The balsa tree, Ochroma pyramidale, is a hardwood, leaf-tree that grows naturally in the humid rain forests of Central and South America. Its natural range extends south from Guatemala through Central America to the north and west coast of South America as far as Bolivia. Plantations in Ecuador are the primary source of most balsa.

Balsa in Spanish means raft; the name likely originated when early Spanish explorers found the natives using this wood for rafts. Extremely lightweight, balsa wood has excellent flotation.

Today, balsa wood is the miracle material of the hobby world. It has the best strength-to-weight ratio of any other readily available material.

The growth rates of the balsa tree are incredibly fast; in six to 10 years an average tree is 60 to 90 feet tall, with a diameter of 36 inches or more. Because of this, the tree was considered more of a weed in the 19th century than a timber species. Trees older than 10 years or much larger than 45 inches in diameter begin to develop wood that is much denser and harder than the early grown wood and the core begins to rot. Early harvest is required for the best wood. Note: The rain forests aren't being destroyed to harvest balsa wood.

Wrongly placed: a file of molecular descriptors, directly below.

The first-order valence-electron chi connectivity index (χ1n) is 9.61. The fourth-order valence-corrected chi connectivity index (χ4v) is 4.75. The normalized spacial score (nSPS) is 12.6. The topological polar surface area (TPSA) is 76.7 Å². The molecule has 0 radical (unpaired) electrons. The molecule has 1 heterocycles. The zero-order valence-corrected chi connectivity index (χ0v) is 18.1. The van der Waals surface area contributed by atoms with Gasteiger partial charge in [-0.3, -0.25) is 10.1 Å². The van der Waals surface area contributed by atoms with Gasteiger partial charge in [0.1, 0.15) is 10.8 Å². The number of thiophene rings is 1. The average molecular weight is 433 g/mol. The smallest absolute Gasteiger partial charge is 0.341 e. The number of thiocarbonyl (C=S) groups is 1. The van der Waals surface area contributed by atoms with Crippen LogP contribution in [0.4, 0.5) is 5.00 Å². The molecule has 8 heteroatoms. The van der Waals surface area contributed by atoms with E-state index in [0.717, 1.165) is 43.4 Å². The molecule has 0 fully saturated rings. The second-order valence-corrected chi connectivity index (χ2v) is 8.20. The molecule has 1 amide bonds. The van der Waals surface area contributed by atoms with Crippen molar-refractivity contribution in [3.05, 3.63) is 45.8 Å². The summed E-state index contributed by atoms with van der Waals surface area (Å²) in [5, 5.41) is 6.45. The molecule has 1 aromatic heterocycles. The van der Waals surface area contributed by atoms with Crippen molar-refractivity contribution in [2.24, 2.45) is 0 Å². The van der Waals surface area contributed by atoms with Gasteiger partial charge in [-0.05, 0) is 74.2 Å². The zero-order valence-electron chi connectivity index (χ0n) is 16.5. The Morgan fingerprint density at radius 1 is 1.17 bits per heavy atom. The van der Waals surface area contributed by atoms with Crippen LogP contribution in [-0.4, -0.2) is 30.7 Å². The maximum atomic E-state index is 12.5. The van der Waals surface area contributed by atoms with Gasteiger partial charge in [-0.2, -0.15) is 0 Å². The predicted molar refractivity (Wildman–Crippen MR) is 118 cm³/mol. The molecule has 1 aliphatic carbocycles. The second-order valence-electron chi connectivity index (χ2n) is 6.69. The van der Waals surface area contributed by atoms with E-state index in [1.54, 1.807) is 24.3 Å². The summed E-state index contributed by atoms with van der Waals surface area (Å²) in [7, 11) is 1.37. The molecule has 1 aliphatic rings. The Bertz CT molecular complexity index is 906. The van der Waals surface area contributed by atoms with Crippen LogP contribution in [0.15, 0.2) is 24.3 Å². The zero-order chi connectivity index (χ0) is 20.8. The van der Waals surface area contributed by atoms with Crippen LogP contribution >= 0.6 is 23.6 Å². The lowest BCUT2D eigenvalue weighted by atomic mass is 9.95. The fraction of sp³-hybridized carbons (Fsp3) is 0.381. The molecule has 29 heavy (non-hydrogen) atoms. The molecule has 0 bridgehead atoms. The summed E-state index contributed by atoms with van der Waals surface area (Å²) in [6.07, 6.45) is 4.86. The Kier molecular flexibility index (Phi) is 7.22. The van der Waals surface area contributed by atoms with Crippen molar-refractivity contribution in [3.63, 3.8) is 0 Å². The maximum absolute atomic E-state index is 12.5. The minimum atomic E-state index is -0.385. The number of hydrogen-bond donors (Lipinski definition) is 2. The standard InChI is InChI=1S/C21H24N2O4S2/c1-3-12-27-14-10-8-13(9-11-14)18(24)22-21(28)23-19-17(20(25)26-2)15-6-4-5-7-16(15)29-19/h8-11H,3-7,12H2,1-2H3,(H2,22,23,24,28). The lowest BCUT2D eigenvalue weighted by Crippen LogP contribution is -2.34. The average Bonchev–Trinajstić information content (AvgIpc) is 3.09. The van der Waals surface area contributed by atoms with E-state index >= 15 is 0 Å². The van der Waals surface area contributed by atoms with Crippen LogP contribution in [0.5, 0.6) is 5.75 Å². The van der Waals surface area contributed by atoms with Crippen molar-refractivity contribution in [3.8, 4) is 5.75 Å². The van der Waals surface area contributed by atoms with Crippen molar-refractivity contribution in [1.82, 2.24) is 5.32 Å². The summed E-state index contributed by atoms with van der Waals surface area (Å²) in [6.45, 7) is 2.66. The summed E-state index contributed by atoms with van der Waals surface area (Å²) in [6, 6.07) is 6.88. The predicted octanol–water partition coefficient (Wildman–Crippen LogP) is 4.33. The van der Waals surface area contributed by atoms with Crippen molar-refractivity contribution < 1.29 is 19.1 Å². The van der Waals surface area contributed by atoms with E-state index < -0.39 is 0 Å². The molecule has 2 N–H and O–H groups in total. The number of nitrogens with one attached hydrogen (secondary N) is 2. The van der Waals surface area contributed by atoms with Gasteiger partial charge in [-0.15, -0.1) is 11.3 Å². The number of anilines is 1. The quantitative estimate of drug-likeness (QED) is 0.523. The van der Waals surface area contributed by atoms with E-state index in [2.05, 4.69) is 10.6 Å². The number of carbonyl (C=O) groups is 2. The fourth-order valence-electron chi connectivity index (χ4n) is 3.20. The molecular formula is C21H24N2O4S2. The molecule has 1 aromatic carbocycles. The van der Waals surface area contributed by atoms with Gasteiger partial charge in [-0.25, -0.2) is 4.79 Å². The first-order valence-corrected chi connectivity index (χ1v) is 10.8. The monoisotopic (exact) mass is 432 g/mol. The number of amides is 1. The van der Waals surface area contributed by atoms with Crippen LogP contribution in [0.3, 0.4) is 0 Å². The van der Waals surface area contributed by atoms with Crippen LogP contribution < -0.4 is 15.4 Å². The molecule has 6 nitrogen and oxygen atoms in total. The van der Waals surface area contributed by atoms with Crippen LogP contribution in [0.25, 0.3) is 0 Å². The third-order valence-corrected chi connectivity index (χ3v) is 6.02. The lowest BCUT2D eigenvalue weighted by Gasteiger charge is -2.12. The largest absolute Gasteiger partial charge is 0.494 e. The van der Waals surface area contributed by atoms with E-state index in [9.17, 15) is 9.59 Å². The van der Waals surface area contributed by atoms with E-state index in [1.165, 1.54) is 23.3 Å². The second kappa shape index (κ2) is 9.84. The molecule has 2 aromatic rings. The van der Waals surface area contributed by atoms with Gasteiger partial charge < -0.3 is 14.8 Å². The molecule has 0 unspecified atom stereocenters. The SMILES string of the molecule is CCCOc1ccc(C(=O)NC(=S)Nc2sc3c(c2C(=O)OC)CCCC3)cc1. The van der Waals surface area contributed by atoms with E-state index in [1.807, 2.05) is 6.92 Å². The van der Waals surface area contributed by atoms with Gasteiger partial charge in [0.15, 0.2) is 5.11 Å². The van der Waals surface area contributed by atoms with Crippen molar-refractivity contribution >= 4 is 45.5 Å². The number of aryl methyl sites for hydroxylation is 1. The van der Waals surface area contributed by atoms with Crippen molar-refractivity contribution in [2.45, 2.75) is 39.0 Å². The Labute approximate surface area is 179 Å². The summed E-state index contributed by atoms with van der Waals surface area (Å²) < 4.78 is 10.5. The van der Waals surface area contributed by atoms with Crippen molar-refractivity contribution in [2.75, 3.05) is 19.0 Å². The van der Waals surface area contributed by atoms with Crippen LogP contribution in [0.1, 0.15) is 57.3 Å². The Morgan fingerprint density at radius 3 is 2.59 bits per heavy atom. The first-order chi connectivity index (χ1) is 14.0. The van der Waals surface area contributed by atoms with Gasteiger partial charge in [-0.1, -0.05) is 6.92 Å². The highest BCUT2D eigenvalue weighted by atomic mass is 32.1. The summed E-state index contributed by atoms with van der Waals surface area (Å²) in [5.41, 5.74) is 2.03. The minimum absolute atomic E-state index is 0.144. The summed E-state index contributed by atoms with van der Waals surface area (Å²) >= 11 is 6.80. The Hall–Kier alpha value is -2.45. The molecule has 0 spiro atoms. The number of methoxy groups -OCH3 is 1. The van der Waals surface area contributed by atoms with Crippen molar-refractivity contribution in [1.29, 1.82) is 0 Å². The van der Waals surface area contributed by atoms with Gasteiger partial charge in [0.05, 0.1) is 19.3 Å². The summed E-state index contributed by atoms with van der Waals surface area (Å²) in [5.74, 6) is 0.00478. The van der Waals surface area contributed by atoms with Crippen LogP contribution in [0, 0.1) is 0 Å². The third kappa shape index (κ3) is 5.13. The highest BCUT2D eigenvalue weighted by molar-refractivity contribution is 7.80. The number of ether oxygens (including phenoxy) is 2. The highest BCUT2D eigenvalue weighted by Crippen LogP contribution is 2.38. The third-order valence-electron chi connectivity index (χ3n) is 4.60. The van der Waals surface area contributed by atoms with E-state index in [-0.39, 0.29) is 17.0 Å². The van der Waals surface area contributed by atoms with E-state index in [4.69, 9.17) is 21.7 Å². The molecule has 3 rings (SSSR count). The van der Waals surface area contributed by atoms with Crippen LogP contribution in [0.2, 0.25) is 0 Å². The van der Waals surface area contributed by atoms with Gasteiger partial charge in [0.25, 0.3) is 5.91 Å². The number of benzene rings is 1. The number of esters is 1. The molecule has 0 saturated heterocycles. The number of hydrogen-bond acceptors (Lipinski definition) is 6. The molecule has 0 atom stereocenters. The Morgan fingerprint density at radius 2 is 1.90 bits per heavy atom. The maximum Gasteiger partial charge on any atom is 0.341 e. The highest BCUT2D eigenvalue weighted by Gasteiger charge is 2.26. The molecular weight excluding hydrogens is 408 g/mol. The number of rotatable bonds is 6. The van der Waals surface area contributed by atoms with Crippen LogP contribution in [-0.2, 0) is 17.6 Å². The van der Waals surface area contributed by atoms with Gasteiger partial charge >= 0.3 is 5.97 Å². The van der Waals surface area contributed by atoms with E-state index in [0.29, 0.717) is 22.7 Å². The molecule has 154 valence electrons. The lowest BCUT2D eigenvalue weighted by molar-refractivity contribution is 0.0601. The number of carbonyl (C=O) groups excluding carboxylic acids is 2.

Balsa wood has many commercial uses. Because of its insulating properties, it is used for lining incubators, refrigerators and cold storage rooms. Its sound absorption makes it a good choice for airplanes and modern speakers. It has long been used in making model airplanes and toys.

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